Ask your daughters if they have any questions…..

>America In Revolt


Read the latest from TL Davis.

As noted in this article:

…If the other guy walks up to you and starts punching you in the face, then you are already in a fight, whether you want this or not. If you do not defend yourself properly then you have already lost…

Enjoy the holidays.

These are the good old days.

Remember that.

>JDA: The Dirty Fed Who Tried (And Failed) To Steal Christmas


Junior Deputy Accountant points to another small victory against Leviathan.

Note what backed the Fed globobankers off.

“By any means necessary” means exactly that — just as there are no limits on the noisy end of the action spectrum, freedom-lovers should not neglect the quieter side either.

There is no substitute for victory.

In big things and small.

>A Reminder


From Alvie at The Cliffs of Insanity, along with an historical footnote.

>Good News


Governor Christie commutes Brian Aitken’s sentence.

Thanks to those who called and/or wrote.

>Shenandoah: Municide Update


JohnGaltFLA’s latest is worth a read prior to the Christmas get-togethers with friends and family.

Folks who aren’t stashing food, ammo, water purification gear, heirloom seeds, meds, hand tools, and trade goods had best get hopping.

And retirees?

Their pensions are likely toast in many cases.


Rig for storm, folks.

2011 will feature the return of many economic chickens to the roost, coupled with the angry thrashings of a wounded narcissist and his minions.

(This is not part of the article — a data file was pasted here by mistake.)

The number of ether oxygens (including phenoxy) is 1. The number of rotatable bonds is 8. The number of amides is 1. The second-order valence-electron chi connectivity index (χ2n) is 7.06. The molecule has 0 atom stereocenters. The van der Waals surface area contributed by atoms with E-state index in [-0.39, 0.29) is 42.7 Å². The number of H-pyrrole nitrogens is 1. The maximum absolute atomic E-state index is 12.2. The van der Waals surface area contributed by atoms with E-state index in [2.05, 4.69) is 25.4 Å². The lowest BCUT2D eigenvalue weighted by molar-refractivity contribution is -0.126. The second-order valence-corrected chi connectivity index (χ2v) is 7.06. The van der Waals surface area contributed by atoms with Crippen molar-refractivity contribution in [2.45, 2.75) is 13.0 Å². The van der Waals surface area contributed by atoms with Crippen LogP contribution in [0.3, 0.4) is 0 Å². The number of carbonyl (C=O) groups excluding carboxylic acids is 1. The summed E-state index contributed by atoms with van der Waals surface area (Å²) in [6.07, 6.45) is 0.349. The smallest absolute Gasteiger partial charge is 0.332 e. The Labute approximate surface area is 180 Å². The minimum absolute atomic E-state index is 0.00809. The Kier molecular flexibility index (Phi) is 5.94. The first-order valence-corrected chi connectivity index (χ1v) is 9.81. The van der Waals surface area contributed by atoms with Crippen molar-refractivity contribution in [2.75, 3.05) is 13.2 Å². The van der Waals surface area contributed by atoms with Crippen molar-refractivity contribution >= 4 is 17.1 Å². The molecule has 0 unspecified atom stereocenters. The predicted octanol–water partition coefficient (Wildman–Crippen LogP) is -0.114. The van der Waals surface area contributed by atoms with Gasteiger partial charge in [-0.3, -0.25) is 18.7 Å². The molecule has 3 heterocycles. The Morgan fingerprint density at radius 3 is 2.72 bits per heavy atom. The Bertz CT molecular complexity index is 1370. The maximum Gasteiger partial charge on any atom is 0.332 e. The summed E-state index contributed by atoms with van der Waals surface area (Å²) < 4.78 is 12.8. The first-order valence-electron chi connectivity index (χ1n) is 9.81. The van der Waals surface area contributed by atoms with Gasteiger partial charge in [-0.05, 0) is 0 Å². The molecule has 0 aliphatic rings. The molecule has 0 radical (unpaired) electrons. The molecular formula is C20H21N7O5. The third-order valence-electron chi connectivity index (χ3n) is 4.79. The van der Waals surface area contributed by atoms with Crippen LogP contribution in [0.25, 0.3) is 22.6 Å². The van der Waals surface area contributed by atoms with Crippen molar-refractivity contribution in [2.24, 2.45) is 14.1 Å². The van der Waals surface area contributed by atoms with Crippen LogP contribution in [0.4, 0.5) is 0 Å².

>Codrea: Fight ATF’s Latest Power Grab


David calls the play on opposition to the BATFE’s latest turf expansion.

I know things are bad.

I realize the odds.

Do it anyway.

I have.

>Orwell Was An Optimist


Read this and watch this vid.

Now read this WaPo article, please.

Do you understand yet?

And remember — the Bad People know that the few Americans who remain will – in all probability – not resist, at least in any sort of meaningful, distributed, sustained way.


The Party seeks power entirely for its own sake. We are not interested in the good of others; we are interested solely in power. Not wealth or luxury or long life or happiness: only power, pure power. What pure power means you will understand presently. We are different from all the oligarchies of the past, in that we know what we are doing. All the others, even those who resembled ourselves, were cowards and hypocrites. The German Nazis and the Russian Communists came very close to us in their methods, but they never had the courage to recognize their own motives. They pretended, perhaps they even believed, that they had seized power unwillingly and for a limited time, and that just round the corner there lay a paradise where human beings would be free and equal. 

We are not like that. We know that no one ever seizes power with the intention of relinquishing it. 

Power is not a means; it is an end. One does not establish a dictatorship in order to safeguard a revolution; one makes the revolution in order to establish the dictatorship. 

The object of persecution is persecution. The object of torture is torture. The object of power is power…

Any questions?

>Codrea: GIGO


David explains.

>Big Food Wins


Instapundit posted this story last night re S 510, the “FDA Food Safety Modernization Act”.

Any doubt the lame-duck House will approve?

No worries, though.

I’m sure the FDA, along with Monsanto, ADM, and Cargill, all have my best interests in mind.

Besides, the Bowl games and the playoffs are about to begin.

Something like this or this could never happen here in Amerika, especially to regime opponents.

We’re protected by the Constitution, don’t ya know….



Will Grigg’s latest is worth your time.

Lee Greenwood would disagree.

Do you?